I walk two miles each morning around our small town for exercise. I usually try to get out to walk between 6 and 7 a.m. so I will have time to recover, shower, and have breakfast before going to work. My walk takes me in front of our local Catholic Church which is usually very quiet and vacant at that time of the morning. This morning, though, I began to hear their church bells ringing when I was a few blocks away, not the jubilant bells of a wedding or the regular bells calling people to worship or prayer, but mournful bells, one tone, followed about 10 seconds later by another tone, long and slow tones. This lasted for at least five minutes, I think. The time was about 6:30 a.m. when the bells began to chime.
So, when I reached the Catholic Church at 6:30 a.m., I saw cars there and people getting out of their cars to go into the church, in the darkness of this new day. Not a lot of cars but enough that it made me curious why people would be going to the church at 6:30 a.m. I thought maybe they were having daily mass but that usually meets in a small chapel north of the main sanctuary. The church was aglow with lights that made the stained glass windows very apparent. So, a regular service was about to begin---at 6:30 a.m. on a Thursday. Again, I was puzzled...what could be going on?
Then, I remembered that today is called "All Souls Day" on the Christian Calendar. It follows "All Saints Day" which was held yesterday. In Christianity, All Souls Day commemorates the souls of Christians who have died. Christians pray for their departed loved ones on this day. Some people visit the cemeteries where they loved one are buried or light candles in their memories. So, that solves the mystery. Those early risers were going to the Catholic Church to pray for their departed loved ones and to remember them.
Part of me was a bit jealous that the local Catholic priest can get his members to come to church at 6:30 a.m. I wondered what kind of turn out we would have at our local Protestant church if we had a sunrise service at some time other than Easter Sunday. I figure I would be there alone, maybe accompanied by a musician if we needed one or by my wife, who goes to a lot of church services "to be supportive" whether she wants to go or not. Even if the service was held at noon on a weekday, attendance would still be poor if not dismal. What hold does the Catholic Church have on parishioners that we do not have in the Protestant Church? Why do faithful Catholics respond to worship opportunities when Protestants shy away from them?
Maybe it has something to do with the word "Protestant" itself. When the Reformation began over 500 years ago, the reformers were protesting the things that they considered wrong that were being done by the leaders of the Roman Catholic Church. Martin Luther knew of at least 95 things so he wrote them up and posted them on the door of the church attached to Wittenberg Castle, a kind of medieval bulletin board, actually. People read his list and discussion began. The fires of Reformation began burning and it spread to other European countries and reformers such as Zwingli, Knox, and Wesley began showing up to also protest what they thought was wrong with their particular form of organized religion in their area. Add King Henry VIII to the list who formed his own church so he could turn up his nose at the Pope and marry Anne Boleyn after getting the divorce he wanted from his first wife, and religion began to look a lot less Catholic and more Protestant.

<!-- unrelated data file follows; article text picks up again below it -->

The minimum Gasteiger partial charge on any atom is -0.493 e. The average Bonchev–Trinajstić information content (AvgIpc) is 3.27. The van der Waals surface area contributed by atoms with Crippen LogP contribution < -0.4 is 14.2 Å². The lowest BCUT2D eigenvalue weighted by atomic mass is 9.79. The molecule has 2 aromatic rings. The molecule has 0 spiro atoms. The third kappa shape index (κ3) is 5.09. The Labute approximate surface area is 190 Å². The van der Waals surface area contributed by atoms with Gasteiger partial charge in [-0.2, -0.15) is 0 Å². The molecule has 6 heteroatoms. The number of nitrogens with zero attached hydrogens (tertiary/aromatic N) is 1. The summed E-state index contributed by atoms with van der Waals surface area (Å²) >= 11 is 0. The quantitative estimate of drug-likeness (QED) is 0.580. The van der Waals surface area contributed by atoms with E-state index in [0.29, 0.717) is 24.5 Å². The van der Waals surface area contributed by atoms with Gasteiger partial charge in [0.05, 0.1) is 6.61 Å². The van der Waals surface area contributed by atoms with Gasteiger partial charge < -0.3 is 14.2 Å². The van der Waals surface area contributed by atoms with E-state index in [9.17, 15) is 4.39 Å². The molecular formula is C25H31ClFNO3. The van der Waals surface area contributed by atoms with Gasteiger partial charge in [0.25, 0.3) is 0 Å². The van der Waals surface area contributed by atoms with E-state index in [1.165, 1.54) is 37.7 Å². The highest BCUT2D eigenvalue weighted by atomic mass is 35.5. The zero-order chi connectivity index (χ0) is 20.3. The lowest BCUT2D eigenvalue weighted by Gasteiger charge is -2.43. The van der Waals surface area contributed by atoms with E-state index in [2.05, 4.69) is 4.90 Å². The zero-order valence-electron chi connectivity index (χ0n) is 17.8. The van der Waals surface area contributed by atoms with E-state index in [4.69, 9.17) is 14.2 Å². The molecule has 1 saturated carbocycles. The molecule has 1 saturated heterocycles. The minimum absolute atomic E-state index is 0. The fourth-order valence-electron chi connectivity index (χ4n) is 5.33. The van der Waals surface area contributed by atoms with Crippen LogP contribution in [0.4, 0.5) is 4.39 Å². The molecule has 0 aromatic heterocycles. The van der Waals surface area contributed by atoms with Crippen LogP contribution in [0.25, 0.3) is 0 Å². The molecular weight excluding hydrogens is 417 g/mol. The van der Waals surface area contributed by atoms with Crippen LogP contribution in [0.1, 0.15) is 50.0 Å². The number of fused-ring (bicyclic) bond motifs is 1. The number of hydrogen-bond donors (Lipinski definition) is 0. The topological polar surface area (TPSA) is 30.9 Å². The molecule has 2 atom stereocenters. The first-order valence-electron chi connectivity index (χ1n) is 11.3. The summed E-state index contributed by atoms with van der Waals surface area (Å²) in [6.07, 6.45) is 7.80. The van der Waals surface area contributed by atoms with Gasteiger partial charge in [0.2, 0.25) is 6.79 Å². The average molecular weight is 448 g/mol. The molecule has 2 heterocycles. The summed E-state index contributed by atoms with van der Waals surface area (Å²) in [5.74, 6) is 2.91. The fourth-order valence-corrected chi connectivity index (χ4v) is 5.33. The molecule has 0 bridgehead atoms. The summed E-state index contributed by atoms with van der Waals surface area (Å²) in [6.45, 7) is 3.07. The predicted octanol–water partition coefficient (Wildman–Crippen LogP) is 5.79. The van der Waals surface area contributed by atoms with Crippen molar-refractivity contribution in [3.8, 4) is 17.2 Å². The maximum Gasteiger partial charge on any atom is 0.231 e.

Some followers of the Reformers began destroyed stained glass windows and statues in Catholic Churches and Henry VIII closed all the monasteries and convents and claimed their assets, often destroying their buildings too. Suddenly being a Protestant was rejecting anything that smacked of or reminded one of the Roman Catholic Church. So, today Protestants are hesitant to reinstate anything that could be seen as Catholic for fear of edging back toward the thing we pushed away from 5 centuries ago..
Another reason why Catholics will go to church at "Dark-Thirty" or midday or in the evening on a weekday, is that Catholics are taught that church attendance is required and not going to church is considered a sin that has to be reckoned with at confession. Some days, such as All Souls Day, are considered "days of obligation" or as a principal of mine referred to times to meet with him "command performances". You have to go or suffer the consequences. Days of Obligation bear even a heavier sin penalty than just regular days.
Protestants did away with requirements of church attendance when we began to teach that Jesus was our friend and we could have a "personal relationship with Jesus." Suddenly, we were free to go to church or not go to church. God would understand our need to be elsewhere and if we attend several times a year, or not, Jesus will not impose his will upon us. We are free to be as nonreligious as we desire since we know Jesus personally and know that he forgives us for all that we do or do not do. His grace covers it all and that is all that matters. So church attendance is optional, if at all.
Has being Protestant become a form of being little or nothing? Do we still have belief in being connected to something much larger than ourselves called The Church of The Christian Community? Do we still need what the Church provides as we worship together? Do our actions speak louder than our words when it comes to belief when we will allow anything to have higher value or precedence over our dedication to and participation in our local church? Does it even matter to many of us whether or not the church exists when we do not it as enough necessary or needful to even attend its worship services, whether on a Sunday or not? Just some questions to ponder as we think about why we are Protestants and why our Catholic neighbors will venture out into the dark to attend a worship service when we find that idea ludicrous. Or do we?